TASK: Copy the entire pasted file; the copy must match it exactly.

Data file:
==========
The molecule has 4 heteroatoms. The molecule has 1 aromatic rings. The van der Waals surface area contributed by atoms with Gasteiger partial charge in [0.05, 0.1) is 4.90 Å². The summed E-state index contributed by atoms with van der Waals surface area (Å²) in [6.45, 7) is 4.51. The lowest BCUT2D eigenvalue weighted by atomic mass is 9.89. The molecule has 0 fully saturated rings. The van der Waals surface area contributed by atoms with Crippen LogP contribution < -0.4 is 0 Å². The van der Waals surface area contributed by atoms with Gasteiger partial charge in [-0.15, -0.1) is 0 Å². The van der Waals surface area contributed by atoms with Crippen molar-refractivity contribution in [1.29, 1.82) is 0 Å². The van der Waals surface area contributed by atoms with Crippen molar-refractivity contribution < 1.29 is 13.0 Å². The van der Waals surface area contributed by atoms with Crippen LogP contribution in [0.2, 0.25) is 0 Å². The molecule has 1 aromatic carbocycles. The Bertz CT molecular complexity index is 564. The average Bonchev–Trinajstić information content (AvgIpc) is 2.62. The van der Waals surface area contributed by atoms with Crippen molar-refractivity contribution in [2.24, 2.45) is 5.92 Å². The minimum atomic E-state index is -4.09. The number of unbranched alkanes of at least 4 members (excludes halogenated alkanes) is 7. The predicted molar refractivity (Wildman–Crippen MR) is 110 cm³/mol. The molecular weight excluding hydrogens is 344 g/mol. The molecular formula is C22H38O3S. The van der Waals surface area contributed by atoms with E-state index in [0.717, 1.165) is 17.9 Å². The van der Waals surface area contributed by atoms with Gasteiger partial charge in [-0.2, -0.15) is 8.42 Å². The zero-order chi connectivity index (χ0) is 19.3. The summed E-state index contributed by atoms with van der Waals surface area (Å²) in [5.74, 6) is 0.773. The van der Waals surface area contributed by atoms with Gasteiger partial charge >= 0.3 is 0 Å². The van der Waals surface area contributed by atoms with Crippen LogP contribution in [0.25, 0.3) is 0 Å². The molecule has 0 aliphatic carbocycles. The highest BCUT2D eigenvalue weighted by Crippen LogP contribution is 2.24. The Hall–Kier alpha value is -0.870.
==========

The molecule has 4 heteroatoms. The molecule has 1 aromatic rings. The van der Waals surface area contributed by atoms with Gasteiger partial charge in [0.05, 0.1) is 4.90 Å². The summed E-state index contributed by atoms with van der Waals surface area (Å²) in [6.45, 7) is 4.51. The lowest BCUT2D eigenvalue weighted by atomic mass is 9.89. The molecule has 0 fully saturated rings. The van der Waals surface area contributed by atoms with Crippen LogP contribution < -0.4 is 0 Å². The van der Waals surface area contributed by atoms with Gasteiger partial charge in [-0.15, -0.1) is 0 Å². The van der Waals surface area contributed by atoms with Crippen molar-refractivity contribution in [1.29, 1.82) is 0 Å². The van der Waals surface area contributed by atoms with Crippen molar-refractivity contribution < 1.29 is 13.0 Å². The van der Waals surface area contributed by atoms with Crippen LogP contribution in [0.2, 0.25) is 0 Å². The molecule has 1 aromatic carbocycles. The Bertz CT molecular complexity index is 564. The average Bonchev–Trinajstić information content (AvgIpc) is 2.62. The van der Waals surface area contributed by atoms with Crippen molar-refractivity contribution in [2.24, 2.45) is 5.92 Å². The minimum atomic E-state index is -4.09. The number of unbranched alkanes of at least 4 members (excludes halogenated alkanes) is 7. The predicted molar refractivity (Wildman–Crippen MR) is 110 cm³/mol. The molecular weight excluding hydrogens is 344 g/mol. The molecular formula is C22H38O3S. The van der Waals surface area contributed by atoms with E-state index in [0.717, 1.165) is 17.9 Å². The van der Waals surface area contributed by atoms with Gasteiger partial charge in [-0.2, -0.15) is 8.42 Å². The zero-order chi connectivity index (χ0) is 19.3. The summed E-state index contributed by atoms with van der Waals surface area (Å²) in [5.74, 6) is 0.773. The van der Waals surface area contributed by atoms with Gasteiger partial charge >= 0.3 is 0 Å². The van der Waals surface area contributed by atoms with Crippen LogP contribution in [0.25, 0.3) is 0 Å². The molecule has 0 aliphatic carbocycles. The highest BCUT2D eigenvalue weighted by Crippen LogP contribution is 2.24. The Hall–Kier alpha value is -0.870.